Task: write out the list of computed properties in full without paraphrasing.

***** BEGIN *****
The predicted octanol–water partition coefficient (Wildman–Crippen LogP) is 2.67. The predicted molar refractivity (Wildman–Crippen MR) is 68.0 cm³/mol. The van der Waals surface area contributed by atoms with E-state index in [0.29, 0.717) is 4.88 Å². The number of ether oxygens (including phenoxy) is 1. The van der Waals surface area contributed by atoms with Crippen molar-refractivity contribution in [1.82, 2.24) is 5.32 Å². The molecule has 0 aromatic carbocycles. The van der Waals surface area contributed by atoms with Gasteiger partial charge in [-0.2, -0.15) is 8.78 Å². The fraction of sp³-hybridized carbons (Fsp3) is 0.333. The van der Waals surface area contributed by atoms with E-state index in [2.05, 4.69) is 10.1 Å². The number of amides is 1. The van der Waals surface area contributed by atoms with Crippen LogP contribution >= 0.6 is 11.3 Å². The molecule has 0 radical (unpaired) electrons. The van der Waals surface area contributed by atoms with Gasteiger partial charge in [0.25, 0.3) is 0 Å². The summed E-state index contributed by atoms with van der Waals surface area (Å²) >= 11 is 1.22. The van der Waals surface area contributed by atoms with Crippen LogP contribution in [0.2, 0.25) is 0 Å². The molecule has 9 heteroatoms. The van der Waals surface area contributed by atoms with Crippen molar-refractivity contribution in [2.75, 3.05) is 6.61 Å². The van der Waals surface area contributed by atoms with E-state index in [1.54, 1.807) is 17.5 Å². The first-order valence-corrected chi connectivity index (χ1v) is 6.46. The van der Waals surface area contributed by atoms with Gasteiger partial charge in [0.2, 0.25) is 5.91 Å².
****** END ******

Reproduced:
The predicted octanol–water partition coefficient (Wildman–Crippen LogP) is 2.67. The predicted molar refractivity (Wildman–Crippen MR) is 68.0 cm³/mol. The van der Waals surface area contributed by atoms with E-state index in [0.29, 0.717) is 4.88 Å². The number of ether oxygens (including phenoxy) is 1. The van der Waals surface area contributed by atoms with Crippen molar-refractivity contribution in [1.82, 2.24) is 5.32 Å². The molecule has 0 aromatic carbocycles. The van der Waals surface area contributed by atoms with Gasteiger partial charge in [-0.2, -0.15) is 8.78 Å². The fraction of sp³-hybridized carbons (Fsp3) is 0.333. The van der Waals surface area contributed by atoms with E-state index in [2.05, 4.69) is 10.1 Å². The number of amides is 1. The van der Waals surface area contributed by atoms with Crippen LogP contribution >= 0.6 is 11.3 Å². The molecule has 0 radical (unpaired) electrons. The van der Waals surface area contributed by atoms with Gasteiger partial charge in [0.25, 0.3) is 0 Å². The summed E-state index contributed by atoms with van der Waals surface area (Å²) >= 11 is 1.22. The van der Waals surface area contributed by atoms with Crippen LogP contribution in [0.2, 0.25) is 0 Å². The molecule has 9 heteroatoms. The van der Waals surface area contributed by atoms with Crippen molar-refractivity contribution in [2.75, 3.05) is 6.61 Å². The van der Waals surface area contributed by atoms with E-state index in [1.54, 1.807) is 17.5 Å². The first-order valence-corrected chi connectivity index (χ1v) is 6.46. The van der Waals surface area contributed by atoms with Gasteiger partial charge in [0.2, 0.25) is 5.91 Å².